transformer primary so important given the short physical differences. Or,
maybe the tube specs are not showing the actual impedance, but rather the
recommend Hi-Z on the load end to offer the optimal Low-Z to Hi-Z ratio?

2. Why is a Low-Z to Hi-Z ratio desired in audio applications vs. an
impedance match? I understand your point that it doesn't matter at low
distances, but Low-Z to Hi-Z appears to be an objective (iow, the objective
is to avoid a match, by orders of magnitude). Does the higher resultant
voltage (amplitude) at the load spread the signal out in a way that give
the amp more to work with from a fidelity POV?

On Tue, Mar 26, 2019 at 9:59 AM Craig Sawyers <c.sawyers@...>
wrote:

That was a decent video, thank you. It doesn't seem like he had problems
with the terminators
themselves. In fact, he uses them to address mismatches. I'd be curious
to know (from anyone who
knows) why maximum power (matched impedance) is ideal in some
situations, but a low-Z to high-Z
arrangement is the ideal in other situations (ie: guitar to amplifier or
microphone to PA). I
realize the
outcome in the latter situation; you preserve the audio highs and lows.
But need some schooling on
why to maximize voltage at the load (vs. maximizing transfer power) in
those situations and why the
mismatch isn't destructive to the signal. And correspondingly, why the
same isn't true of the
impedance match between output tubes and the primary of an output
transformer since its a similar
audio application. Again, I understand the requirements and outcomes...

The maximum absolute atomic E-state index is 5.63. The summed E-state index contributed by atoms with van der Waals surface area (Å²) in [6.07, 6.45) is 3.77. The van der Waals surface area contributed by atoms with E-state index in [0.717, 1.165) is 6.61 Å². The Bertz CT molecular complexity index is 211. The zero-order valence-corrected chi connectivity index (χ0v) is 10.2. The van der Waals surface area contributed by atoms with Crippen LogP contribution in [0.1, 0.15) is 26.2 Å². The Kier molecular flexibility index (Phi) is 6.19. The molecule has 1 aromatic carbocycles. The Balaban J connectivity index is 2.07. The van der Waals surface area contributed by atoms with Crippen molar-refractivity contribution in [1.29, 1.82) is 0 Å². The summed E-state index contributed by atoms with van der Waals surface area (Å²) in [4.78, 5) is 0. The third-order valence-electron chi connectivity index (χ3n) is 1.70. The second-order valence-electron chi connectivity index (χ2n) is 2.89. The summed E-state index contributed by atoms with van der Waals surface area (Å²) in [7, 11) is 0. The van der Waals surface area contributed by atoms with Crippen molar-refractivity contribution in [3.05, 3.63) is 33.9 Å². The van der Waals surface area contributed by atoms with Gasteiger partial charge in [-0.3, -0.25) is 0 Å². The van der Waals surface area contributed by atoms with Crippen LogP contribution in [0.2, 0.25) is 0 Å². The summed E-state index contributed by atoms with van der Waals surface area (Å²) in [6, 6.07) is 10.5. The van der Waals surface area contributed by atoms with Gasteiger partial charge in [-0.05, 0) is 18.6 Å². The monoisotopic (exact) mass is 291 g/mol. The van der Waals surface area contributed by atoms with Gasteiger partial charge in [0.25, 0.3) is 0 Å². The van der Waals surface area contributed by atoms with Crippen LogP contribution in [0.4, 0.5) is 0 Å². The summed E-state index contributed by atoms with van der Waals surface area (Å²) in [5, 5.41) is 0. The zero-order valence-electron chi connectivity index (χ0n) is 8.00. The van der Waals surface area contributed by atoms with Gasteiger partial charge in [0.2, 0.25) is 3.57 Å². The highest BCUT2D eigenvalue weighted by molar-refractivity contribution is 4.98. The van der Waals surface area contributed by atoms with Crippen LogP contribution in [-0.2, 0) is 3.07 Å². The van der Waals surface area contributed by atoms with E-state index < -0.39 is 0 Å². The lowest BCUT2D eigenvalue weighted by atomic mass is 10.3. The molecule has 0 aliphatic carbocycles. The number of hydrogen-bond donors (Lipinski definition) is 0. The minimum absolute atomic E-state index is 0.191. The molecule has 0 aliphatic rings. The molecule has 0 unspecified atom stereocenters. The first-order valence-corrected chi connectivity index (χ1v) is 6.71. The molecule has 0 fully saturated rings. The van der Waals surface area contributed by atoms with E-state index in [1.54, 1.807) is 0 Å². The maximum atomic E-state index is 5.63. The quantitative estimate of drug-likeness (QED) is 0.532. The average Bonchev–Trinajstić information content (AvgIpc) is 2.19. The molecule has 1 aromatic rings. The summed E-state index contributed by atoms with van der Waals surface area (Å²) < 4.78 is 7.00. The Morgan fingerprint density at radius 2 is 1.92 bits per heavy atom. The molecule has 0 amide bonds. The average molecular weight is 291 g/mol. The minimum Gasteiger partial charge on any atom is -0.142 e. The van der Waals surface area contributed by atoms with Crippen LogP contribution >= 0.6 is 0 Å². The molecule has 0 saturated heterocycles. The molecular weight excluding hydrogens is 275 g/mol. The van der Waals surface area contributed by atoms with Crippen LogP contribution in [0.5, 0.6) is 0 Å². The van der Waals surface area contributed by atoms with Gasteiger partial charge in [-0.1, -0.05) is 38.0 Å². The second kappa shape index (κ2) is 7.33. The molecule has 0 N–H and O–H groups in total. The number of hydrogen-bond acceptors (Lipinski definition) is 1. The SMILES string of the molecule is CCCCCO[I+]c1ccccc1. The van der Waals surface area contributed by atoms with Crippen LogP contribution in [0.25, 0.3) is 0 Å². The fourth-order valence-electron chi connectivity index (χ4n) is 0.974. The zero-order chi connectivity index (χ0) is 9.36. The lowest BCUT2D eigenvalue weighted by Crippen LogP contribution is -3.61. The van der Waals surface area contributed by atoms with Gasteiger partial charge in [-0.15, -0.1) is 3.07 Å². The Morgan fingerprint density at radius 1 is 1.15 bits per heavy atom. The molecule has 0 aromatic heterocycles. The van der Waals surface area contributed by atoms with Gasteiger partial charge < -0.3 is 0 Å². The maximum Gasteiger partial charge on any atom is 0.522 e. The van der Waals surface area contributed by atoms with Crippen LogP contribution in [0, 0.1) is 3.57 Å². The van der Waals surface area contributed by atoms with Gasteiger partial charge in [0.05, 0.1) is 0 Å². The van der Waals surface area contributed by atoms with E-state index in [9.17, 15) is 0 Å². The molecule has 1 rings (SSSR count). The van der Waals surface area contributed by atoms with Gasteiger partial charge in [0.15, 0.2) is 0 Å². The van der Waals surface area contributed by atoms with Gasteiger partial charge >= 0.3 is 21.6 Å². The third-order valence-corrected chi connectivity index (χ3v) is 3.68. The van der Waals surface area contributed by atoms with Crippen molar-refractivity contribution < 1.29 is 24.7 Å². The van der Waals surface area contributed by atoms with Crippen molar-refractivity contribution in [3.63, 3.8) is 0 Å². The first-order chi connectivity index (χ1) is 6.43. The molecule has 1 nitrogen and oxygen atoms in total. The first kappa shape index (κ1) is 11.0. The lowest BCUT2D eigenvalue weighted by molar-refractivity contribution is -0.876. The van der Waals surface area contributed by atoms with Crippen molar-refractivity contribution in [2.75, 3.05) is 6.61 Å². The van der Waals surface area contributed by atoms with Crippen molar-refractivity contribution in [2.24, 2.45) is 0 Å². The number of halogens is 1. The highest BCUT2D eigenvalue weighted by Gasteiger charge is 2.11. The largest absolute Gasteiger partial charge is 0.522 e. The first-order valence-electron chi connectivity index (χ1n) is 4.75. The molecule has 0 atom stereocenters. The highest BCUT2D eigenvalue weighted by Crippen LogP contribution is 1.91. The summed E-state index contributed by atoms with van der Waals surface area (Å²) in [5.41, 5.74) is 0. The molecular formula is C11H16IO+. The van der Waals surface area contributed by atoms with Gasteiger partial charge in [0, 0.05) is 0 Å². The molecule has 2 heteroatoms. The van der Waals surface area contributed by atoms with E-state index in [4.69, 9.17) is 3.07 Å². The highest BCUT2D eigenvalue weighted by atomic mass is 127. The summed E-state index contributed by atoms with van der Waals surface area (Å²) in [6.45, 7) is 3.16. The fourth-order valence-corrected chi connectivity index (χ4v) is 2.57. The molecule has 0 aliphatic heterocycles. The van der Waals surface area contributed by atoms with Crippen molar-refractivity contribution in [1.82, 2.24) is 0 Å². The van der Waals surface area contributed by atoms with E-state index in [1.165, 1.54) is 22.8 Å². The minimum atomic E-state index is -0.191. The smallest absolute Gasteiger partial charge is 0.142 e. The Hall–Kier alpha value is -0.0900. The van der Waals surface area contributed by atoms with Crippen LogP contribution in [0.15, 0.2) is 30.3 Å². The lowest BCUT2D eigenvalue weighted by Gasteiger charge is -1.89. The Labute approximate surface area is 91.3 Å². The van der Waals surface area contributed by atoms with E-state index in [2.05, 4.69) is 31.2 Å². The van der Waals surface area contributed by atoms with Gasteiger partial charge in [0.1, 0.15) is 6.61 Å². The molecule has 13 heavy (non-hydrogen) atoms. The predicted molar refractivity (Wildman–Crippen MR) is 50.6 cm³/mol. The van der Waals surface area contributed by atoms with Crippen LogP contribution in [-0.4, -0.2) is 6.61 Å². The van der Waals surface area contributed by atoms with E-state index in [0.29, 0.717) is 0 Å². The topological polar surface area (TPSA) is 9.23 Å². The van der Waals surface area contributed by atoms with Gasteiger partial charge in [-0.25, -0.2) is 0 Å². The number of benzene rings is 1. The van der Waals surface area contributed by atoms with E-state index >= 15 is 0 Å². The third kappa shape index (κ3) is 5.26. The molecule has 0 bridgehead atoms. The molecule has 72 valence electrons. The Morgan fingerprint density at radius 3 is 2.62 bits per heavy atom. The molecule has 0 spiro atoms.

but am confused about the
underlying physics.
It is to do with the frequency range. As soon as the length of the cable
becomes a significant
fraction of the electrical wavelength in the cable, you need to impedance
match. That is because
energy is reflected at an impedance discontinuity, so you end up with
standing waves along the length
of the cable. For a 1 metre long coax the wavelength becomes a significant
fraction of the cable
length by about 10MHz, so you need to impedance match.

With audio, the wavelength is so long (at 20kHz it is about 10km in a
typical coax cable) you
absolutely do not need to match. Hence you guitar example.

Going way back long distance telegraph and telephone lines were
significant fractions of an audio
wavelength in the cables, and they needed to impedance match.

Craig





Re: 11801 is reassembled, up and running :-)

Reginald Beardsley
 

The user manual I quoted has a revision date of May 1989. The August 1988 service manual states the calibrator is < 35 ps. The February 1989 revision page states the same rise time.

As I noted previously. I also got a 300 ps rise time from the calibrator due to something not being set properly. This persisted when I used autoset, but eventually went away after I power cycled it a couple of times and used the autoset again. The behavior suggested an off by 10x error in the timebase generator strobe line. But I have far too little experience with the instrument to be sure of anything.

Re: Impedance matching question

Dale H. Cook
 

At 09:58 AM 3/26/2019, Craig Sawyers wrote:

Going way back long distance telegraph and telephone lines were significant fractions of an audio wavelength in the cables, and they needed to impedance match.
Through the tube era and the discrete solid state era professional balanced audio lines in radio and recording studios were also impedance matched at 600 ohms (earlier 500 ohms) because they were transformer coupled and power sourced. The constant impedance was implemented for maximum power transfer. It was not until the advent of high quality op amps that voltage sourced balanced audio lines became the norm in studios.

Dale H. Cook, Radio Contract Engineer, Roanoke/Lynchburg, VA
https://plymouthcolony.net/starcityeng/index.html

Re: 11801 is reassembled, up and running :-)

Albert Otten
 

On Tue, Mar 26, 2019 at 03:28 PM, Reginald Beardsley wrote:


The user manual I quoted has a revision date of May 1989. The August 1988